China Achieves Breakthrough in Optical Storage

Breakthrough in Optical Storage Achieved by China

Recently, Researcher Ruan Hao’s team from the Shanghai Institute of Optics and Fine Mechanics of the Chinese Academy of Sciences, known as “Shanghai Optics Institute,” along with Academician Gu Min from Shanghai University of Technology, and other researchers, have utilized the cutting-edge dual-beam controlled aggregation-induced emission super-resolution optical storage technology internationally, breaking the diffraction limit in both information writing and reading. They have proposed a green and long-lasting big data storage solution. Their research results were published on February 22 in the journal “Nature.”

Nano-photon storage schematic

Researchers have managed to transcend the optical diffraction limit using the dual-beam optical storage technology, demonstrating for the first time the ability to write and read information points ranging from multiple to hundreds of layers in three-dimensional space at sub-diffraction sizes. This new technology enables single-disc capacities of up to the Pb level, equivalent to at least ten thousand Blu-ray discs.

A transparent light disc weighing only 20 grams, where one disc can replace a massive storage device. Image Source: "Nature," courtesy of the interviewee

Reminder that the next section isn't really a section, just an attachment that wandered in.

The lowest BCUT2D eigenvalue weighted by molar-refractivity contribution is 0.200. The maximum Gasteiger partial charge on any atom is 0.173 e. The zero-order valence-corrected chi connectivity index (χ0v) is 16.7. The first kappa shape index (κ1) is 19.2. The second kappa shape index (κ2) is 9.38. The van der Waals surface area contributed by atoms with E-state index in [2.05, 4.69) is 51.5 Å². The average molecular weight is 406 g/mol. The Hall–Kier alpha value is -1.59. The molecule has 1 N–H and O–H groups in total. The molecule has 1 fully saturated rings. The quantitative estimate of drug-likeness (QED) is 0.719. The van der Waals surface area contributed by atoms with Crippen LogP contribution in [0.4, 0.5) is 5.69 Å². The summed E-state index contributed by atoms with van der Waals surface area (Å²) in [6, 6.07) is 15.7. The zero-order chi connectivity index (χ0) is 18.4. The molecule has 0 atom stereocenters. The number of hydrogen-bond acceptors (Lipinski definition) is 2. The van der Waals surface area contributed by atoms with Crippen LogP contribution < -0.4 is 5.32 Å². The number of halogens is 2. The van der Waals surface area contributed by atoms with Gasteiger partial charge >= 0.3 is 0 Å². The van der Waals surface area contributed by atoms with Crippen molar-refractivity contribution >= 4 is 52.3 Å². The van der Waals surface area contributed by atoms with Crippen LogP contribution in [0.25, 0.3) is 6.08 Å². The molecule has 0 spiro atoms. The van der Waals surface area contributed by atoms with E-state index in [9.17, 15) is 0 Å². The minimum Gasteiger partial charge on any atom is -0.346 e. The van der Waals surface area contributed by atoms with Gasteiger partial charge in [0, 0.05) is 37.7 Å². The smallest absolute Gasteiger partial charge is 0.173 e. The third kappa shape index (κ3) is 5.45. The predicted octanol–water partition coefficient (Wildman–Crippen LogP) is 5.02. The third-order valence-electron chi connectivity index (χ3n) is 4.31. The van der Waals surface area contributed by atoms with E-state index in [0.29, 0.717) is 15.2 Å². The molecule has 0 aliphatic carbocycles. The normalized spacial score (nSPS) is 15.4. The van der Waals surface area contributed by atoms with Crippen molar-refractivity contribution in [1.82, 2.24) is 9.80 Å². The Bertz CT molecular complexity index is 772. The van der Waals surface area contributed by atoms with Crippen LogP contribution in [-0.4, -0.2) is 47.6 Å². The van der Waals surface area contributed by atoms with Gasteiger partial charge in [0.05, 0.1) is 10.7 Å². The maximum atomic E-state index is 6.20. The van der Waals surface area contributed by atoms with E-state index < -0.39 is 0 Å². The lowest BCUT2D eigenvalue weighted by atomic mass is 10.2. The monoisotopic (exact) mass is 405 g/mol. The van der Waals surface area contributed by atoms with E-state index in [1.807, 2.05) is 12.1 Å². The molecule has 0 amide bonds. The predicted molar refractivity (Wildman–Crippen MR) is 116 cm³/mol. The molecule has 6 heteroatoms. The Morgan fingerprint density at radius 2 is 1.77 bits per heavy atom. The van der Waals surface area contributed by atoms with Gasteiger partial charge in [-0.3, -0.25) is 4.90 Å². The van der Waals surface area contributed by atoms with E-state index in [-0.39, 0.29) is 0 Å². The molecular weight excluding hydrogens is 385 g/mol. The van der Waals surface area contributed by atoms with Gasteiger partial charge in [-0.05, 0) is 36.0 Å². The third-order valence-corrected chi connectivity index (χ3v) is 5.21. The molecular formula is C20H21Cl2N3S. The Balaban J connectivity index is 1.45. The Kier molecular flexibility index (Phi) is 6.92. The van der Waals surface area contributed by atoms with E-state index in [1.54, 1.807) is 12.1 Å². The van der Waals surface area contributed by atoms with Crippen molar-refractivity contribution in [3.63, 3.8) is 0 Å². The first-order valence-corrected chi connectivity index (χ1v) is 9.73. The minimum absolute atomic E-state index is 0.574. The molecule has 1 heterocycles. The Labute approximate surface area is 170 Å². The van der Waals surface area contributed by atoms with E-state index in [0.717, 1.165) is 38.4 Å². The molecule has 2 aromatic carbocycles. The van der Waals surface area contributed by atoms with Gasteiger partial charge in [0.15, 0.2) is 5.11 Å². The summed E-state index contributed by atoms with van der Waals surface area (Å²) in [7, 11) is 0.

Explaining the breakthrough, Researcher Ruan Hao from the Space Laser Technology and Systems Department at the Shanghai Optics Institute emphasized that optical storage technology offers unique advantages such as being green, energy-efficient, secure, reliable, and long-lasting, making it highly suitable for cost-effective long-term storage of vast amounts of data. However, due to the diffraction limit, traditional commercial optical discs have only reached capacities in the range of hundreds of gigabytes.

Pb level disc preparation and reading methods schematic. Image Source: "Nature," courtesy of the interviewee

The introduction of nano-photon storage technology in the journal “Nature” not only successfully overcame the physics challenge of the diffraction limit in optical storage but also paves the way for breakthroughs in China’s storage sector. In the future, it is anticipated to demonstrate its capabilities in aerospace, biomedical, satellite communication, and other fields.

(Source: Science Daily)

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